By capturing NPC controlled territories you will expand the number of tiles you can build on in your capital and bolster your resources useful for getting unique tech tree research (discussed later) and building new units. This is done through a turn-based hexagonal system akin to the Fire Emblem series. Various tiles will give your units defensive and offensive bonuses and each unique has its own attacking range, movement range, and power. Various water tiles and impassable terrain will set up choke points that can change the course of combat if used properly.
If you ever find a battle is going unfavorably for you, it's rarely a good idea to fight it out to the end. Soldiers are incredibly costly to rebuild after all. You can choose to retreat and preserve your remaining army, though they will have to return home and heal for some time before they are viable in battle again. While healing they are automatically added to your defending army.
Remember earlier when I mentioned that it was viable to just focus on your economy and not on military? Well if you don't have a strong enough army to take these NPC controlled territories by force, you can actually purchase them. That way you're never weak and vulnerable to attack after a hard fought invasion and your entire army can stay on defensive duty.
When wanting to attack (or trade) with other players, you will be able to look at your neighborhood. Your neighborhood consists of 80 other players selected based on starting time and current technological era. This is done to ensure that knights don't come raining down on bronze age spearmen in unfair confrontations. Should you choose to challenge another player in combat, they will be given the option to accept if they are online. Players will then battle it out in turn-based combat until one surrenders or one's army is completely destroyed. If you choose not to fight, the AI will defend your city on your behalf. However if the defending nation losses, a number of resources will be pillaged from their resource supply and some buildings may be randomly damaged. Rebuilding a damaged building is much cheaper and much less time intensive than building it from scratch, but it's still enough incentive to have a strong standing army to protect your homeland from invaders.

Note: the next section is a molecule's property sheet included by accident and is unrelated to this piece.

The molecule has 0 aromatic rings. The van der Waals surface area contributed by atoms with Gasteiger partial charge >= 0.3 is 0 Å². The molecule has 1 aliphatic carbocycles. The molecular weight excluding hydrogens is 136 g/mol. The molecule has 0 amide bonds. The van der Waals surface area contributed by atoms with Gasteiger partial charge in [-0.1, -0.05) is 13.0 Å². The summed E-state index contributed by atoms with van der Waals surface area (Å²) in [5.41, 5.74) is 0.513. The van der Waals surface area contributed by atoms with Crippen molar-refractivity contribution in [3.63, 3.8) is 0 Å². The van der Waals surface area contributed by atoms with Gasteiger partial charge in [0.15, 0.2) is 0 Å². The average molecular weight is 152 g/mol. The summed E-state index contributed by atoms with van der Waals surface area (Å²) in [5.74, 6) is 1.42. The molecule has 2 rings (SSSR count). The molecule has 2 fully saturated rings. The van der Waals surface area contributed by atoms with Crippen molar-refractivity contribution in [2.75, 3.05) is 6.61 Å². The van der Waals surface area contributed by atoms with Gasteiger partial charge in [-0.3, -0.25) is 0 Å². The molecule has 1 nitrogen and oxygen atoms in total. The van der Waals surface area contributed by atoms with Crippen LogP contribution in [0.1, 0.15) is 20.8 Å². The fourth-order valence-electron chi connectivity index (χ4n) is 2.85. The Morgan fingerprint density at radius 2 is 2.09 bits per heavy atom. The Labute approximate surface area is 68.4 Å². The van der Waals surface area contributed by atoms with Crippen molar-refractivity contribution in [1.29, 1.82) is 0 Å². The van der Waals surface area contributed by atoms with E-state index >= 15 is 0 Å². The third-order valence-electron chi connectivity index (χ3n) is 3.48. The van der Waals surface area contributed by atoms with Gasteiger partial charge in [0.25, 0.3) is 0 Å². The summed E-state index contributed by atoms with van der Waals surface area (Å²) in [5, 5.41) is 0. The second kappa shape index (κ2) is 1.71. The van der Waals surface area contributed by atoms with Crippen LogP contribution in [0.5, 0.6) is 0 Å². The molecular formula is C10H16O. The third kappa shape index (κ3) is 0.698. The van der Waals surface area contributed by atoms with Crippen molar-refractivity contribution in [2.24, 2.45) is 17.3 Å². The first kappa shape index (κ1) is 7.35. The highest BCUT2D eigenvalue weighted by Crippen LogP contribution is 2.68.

Although not added to the game yet, Innogames is developing a system called Battlecards. You'll be able to complete quests to earn a deck of cards that can be activated during battle. Up to 3 cards can be used in each fight and they are a mix of both active and passive effects. No word on if using a battlecard causes it to expire or if they are reusable.
The part of this game that had me most excited was the humongous tech tree already in-game. Players start in the stoneage and then have many options as they progress up the tech tree. Researching each techonology unlocks everything you'd expect including new military units, new buildings, new resources, and new ways of making your people happier or expanding your city tiles.
Each technology has its own cost including a variety of resources. You will also need a special technology resource called Forge Points that are acquired once per hour. You're only able to store 10 Forge Points total though so if you want to research at max pace you'll need to log in at least every 10 hours.
Thankfully the tech tree has tons of branches and not all techs lead to further technologies so you should see plenty of differentiation between nations in the same era based on what they prioritized in their research first. In addition, the tech tree unlocks upgrades on preexisting buildings. Innogames thinks it's pretty unrealistic that in most games like this when you enter a new era you're entire nation instantly evolves to take on a new look. They've resolved this problem by giving players the power to upgrade each of their buildings individually at a cost.
This isn't a simple 'do I have enough resources?' decision though. As you upgrade a building into your modern era, you gain a lot of bonuses but sometimes lose out in other areas like happiness. Players will have to look at the overall picture of their civilization and decide if their resources are best spent upgrading their buildings or saved for other endeavors like building up their military.
As I mentioned earlier they have implemented up to the late middle ages in game so far. However shortly after launch you can expect to see updates introducing the Renaissance and Colonial eras.
The game is currently in limited CB testing in Germany. But keep an eye on OnRPG as we'll be partnering to announce global server stability tests in late March. By late April/ May they will also be introducing dedicated US servers and more languages to cater to a larger audience base in Europe.